Engaging first-person account of how some committed young people rescued from history’s dustbin more than a million books published in Yiddish.
In prose that sometimes lurches and jolts along like the overloaded rental trucks that the author and his merry band used to collect books, Lansky unfolds a tale of rare emotion and devotion. He was only 23, in 1980, when he made the decision to dedicate himself to the cause of saving books in Yiddish. He had begun studying the language while at Hampshire College and was shocked to discover that many libraries were discarding Yiddish works by the thousands because so few circulated. His account of his rescue efforts takes the form of an adventure story, related with a breathless and appealing Andy Hardy earnestness. The author and his companions pluck books from Dumpsters in the rain, from closing libraries, from damp garages and basements, from dour doubters, from aging Jews who surrender them like favorite children—with flowing tears, many tales, and much food. They make harrowing missions to Russia and Cuba. But it all pays off: Lanksy now oversees a huge enterprise comprising a state-of-the-art facility, the National Yiddish Book Center, and a membership of some 35,000 supporters. He is digitizing the volumes, virtually all of which were printed on paper whose acid content assures disintegration. The purpose of the Book Center is not to hoard but to distribute the volumes. It maintains a core collection but considers putting books into the hands of readers among its chief purposes, in addition to making sure key titles are in libraries where scholars can consult them. Lansky also chronicles the history of Yiddish, his fundraising efforts (considerably accelerated by a 1989 MacArthur genius grant), and his countless public appearances (including a funny episode at a Catskills resort).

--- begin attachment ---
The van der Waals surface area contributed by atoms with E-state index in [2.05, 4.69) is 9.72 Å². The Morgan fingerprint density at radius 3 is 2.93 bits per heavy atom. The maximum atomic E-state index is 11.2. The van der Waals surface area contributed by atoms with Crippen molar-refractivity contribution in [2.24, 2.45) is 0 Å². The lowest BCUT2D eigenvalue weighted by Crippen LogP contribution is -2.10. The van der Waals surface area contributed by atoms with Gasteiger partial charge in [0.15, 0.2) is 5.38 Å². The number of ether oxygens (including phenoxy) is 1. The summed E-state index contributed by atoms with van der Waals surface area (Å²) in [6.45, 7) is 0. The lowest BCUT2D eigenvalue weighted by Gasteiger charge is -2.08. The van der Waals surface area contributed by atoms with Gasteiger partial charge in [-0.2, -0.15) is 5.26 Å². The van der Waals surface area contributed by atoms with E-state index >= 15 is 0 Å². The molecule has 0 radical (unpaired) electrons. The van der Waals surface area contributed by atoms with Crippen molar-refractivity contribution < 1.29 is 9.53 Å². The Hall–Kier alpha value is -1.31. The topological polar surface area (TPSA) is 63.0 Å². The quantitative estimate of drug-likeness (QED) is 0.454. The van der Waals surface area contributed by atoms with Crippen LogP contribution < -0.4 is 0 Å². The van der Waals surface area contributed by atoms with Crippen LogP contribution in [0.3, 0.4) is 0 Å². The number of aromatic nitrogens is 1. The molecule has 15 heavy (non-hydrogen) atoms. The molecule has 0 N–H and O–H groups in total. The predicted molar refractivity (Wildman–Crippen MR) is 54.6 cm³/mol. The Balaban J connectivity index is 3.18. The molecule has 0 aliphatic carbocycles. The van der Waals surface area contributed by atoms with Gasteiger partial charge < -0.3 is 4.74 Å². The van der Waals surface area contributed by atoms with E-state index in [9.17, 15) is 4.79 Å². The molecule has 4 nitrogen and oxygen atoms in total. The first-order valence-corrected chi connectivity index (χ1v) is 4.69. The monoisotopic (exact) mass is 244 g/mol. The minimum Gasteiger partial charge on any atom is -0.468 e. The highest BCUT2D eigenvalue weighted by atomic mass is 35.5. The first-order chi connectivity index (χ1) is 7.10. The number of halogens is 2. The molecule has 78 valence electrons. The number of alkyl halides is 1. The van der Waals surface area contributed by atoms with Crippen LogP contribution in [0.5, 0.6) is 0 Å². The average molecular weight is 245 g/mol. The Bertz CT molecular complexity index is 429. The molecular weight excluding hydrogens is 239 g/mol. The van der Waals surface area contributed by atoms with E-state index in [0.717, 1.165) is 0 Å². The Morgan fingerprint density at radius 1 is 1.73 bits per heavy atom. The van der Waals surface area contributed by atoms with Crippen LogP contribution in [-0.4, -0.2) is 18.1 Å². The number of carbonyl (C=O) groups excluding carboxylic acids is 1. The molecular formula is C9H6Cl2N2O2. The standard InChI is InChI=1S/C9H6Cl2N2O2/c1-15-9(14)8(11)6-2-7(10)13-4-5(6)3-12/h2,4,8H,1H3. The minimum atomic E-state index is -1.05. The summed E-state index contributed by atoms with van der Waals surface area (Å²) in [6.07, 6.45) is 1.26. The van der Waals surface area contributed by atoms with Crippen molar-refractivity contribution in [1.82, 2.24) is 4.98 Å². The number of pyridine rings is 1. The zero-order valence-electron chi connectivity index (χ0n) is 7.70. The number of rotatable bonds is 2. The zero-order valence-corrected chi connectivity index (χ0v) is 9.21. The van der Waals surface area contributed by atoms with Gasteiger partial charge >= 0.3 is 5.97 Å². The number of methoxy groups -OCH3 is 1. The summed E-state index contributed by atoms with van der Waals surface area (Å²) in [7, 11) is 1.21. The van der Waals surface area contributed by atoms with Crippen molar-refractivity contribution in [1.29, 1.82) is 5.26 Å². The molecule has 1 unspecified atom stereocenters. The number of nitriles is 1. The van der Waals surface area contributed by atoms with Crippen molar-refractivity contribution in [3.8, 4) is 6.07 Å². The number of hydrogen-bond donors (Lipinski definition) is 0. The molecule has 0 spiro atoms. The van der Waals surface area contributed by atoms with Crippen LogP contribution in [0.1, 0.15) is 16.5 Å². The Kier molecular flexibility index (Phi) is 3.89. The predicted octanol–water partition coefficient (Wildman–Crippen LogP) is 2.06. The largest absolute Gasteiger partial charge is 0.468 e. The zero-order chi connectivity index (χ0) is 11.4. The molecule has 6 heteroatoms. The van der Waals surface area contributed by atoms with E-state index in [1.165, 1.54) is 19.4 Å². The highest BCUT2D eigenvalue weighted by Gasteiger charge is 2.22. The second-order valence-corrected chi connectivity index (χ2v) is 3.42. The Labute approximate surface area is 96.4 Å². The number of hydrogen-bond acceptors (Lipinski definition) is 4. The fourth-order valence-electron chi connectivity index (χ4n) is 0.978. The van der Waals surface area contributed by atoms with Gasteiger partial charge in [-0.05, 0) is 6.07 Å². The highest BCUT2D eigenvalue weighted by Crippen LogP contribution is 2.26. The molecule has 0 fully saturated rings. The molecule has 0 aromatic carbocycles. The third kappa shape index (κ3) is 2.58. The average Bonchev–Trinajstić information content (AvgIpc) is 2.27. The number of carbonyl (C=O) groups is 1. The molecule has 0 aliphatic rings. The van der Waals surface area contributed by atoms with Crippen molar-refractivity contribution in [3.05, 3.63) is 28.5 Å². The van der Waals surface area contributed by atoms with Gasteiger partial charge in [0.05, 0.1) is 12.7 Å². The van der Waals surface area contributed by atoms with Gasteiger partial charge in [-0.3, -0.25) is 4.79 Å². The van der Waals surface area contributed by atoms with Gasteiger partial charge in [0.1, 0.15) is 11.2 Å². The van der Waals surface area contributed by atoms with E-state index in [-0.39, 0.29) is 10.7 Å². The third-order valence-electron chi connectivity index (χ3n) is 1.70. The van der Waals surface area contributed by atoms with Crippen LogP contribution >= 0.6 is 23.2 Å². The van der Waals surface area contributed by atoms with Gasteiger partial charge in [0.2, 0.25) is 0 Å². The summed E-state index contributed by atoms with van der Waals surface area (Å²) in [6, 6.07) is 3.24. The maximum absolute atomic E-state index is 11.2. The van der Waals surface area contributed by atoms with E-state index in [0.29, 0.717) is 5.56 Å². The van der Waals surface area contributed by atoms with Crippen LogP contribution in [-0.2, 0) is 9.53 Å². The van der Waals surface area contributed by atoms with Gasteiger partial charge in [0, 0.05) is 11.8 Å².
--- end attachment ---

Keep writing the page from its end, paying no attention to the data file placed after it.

A rollicking ride in company with a man who has performed an enormously important public service.